You can adjust the currency, the settings are defaulted to the £ and the UK and the second link is to the US$ and the USA. You can adjust to Euros or Swiss Francs

We don’t have every currency so wherever you are, you can convert, I look at to convert different currencies.

There are over 2,000 Accu SPINA systems in use globally delivering IDD Therapy spinal decompression.

I will be writing more on what makes the Accu SPINA the leading spinal decompression device, as well as what makes spinal decompression different from traction, how to market your specialism etc

You can email me for the price, just let me know where you are based.

Or you can download a Prospectus which follows up with a treatment provision document clinics tell me they find really useful.

My email is stephen.small at I am based in the UK but work internationally and can get you a quotation wherever you are.

To download the prospectus, go here:

To connect with me on linkedin and see updates – I am here

I hope this helped.

Leominster Osteopaths, Four Years of IDD Therapy Spinal Decompression for Back Pain, Neck Pain and Sciatica

Leominster Osteopaths was the second clinic in the UK to provide IDD Therapy for their patients.

With some great results and an expanding practice, the clinic is attracting patients from far and wide to get relief from chronic disc-related problems.


Stephen Small and Mark Roughley

Stephen Small of Steadfast Clinics is pictured here with Leominster Osteopaths Clinic  Director Mark Roughley.

For more information about IDD Therapy treatment at Leominster Osteopaths, visit

Chronic Back Pain Treatment With IDD Therapy And The History of MRI Scan Usage

This article considers the role of the MRI scan when treating low back pain with IDD Therapy.

Herniated Disc TreatmentIt raises the possibility that early back pain studies conducted without MRI technology were in part flawed since without consideration of the underlying condition, how would it have been possible to create and direct an appropriate treatment regimen?

When back pain and neck pain remains unresolved, clinicians now use MRI scans to help diagnose or confirm the cause of someone’s pain.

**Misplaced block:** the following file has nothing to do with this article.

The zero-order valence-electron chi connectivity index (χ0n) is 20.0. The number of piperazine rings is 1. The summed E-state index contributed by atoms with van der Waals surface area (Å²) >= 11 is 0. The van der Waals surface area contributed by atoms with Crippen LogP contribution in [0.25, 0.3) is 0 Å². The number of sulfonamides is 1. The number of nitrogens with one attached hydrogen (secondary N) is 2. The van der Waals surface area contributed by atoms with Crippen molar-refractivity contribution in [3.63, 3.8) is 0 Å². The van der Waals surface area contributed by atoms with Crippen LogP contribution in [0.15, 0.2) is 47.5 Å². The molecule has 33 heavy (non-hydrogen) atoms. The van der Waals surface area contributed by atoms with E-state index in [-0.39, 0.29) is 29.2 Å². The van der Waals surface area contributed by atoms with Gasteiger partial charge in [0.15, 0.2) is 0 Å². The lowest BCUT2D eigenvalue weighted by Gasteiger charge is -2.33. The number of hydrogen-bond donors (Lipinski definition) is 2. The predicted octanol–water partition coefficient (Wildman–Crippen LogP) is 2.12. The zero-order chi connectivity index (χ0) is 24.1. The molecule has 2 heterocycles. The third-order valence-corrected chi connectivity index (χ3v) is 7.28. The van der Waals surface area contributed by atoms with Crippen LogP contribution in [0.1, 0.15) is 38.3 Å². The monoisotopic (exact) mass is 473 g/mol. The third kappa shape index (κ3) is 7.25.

As an example, IDD Therapy treatment providers take advantage of MRI scan technology for three reasons.

1/ Rule out contraindications to treatment
2/ Identify the underlying pathology
3/ Confirm the spinal level to be targeted for treatment 

IDD Therapy treatment uses a computer-controlled, cyclic pulling force to distract and mobilise targeted spinal segments in an axial plane.

sds spina treatment lrThe application of distraction forces is safe, however it is essential to ensure there are no contraindications, such as a vertebral fracture or metastasis (cancer).  (A full list is available by contacting Steadfast).

The scan helps to confirm whether IDD Therapy may be appropriate and the most common conditions treated include herniated discs and degenerative disc disease.  The MRI scan helps the clinician to select the level to be treated e.g L5S1 disc and to understand the severity of the condition.

IDD Therapy treatment protocols detail a set of angles which when applied, enable clinicians to distract targeted spinal segments.  Shealy & Bourmeyer 1997(1)  first observed that applying distraction forces at different angles enabled them to open the disc space 5mm-7mm.

Whilst dermatomes and clinical diagnosis help clinicians, without an MRI scan to confirm the diagnosis, it is very difficult for the clinician to be clear in the treatment plan.

Traditional traction had many flaws and the Cochrane Review confirms that traction as a single modality is not effective.

Common use of MRI scan technology developed long after use of traction was dismissed. Whilst traditional traction was never applied scientifically with measured angles, with sufficient force for sufficient time, significantly, traditional traction treatment was never applied with the knowledge of which level and what pathology was being treated.

If you are not aiming, how can you achieve your goal?   It would be like blindfolding an archer and pointing them in the general direction of the target.

So, with IDD Therapy it is, where possible, desirable to have an MRI to determine the condition being treated and then using the SPINA machine tool, to direct treatment to the targeted level.  Of course, if treatment is not responding adjustments can then be made.

The conclusion of the Cocchrane Review is interesting:

“A limitation of this review stems from the scarcity of high quality studies, especially those which distinguish between patients with different symptom patterns (with and without sciatica, with pain of different duration).”

Having spoken to hundreds of clinicians who used traditional traction, I am yet to meet a single one who used any kind of precise methodology in the application of the treatment (irrespective of the tool they were using).

Invariably it was, “we’d try a bit of traction and see what happened.”  Since they would not know the nature of the condition they were treating, how could they apply a method other than pull and hope?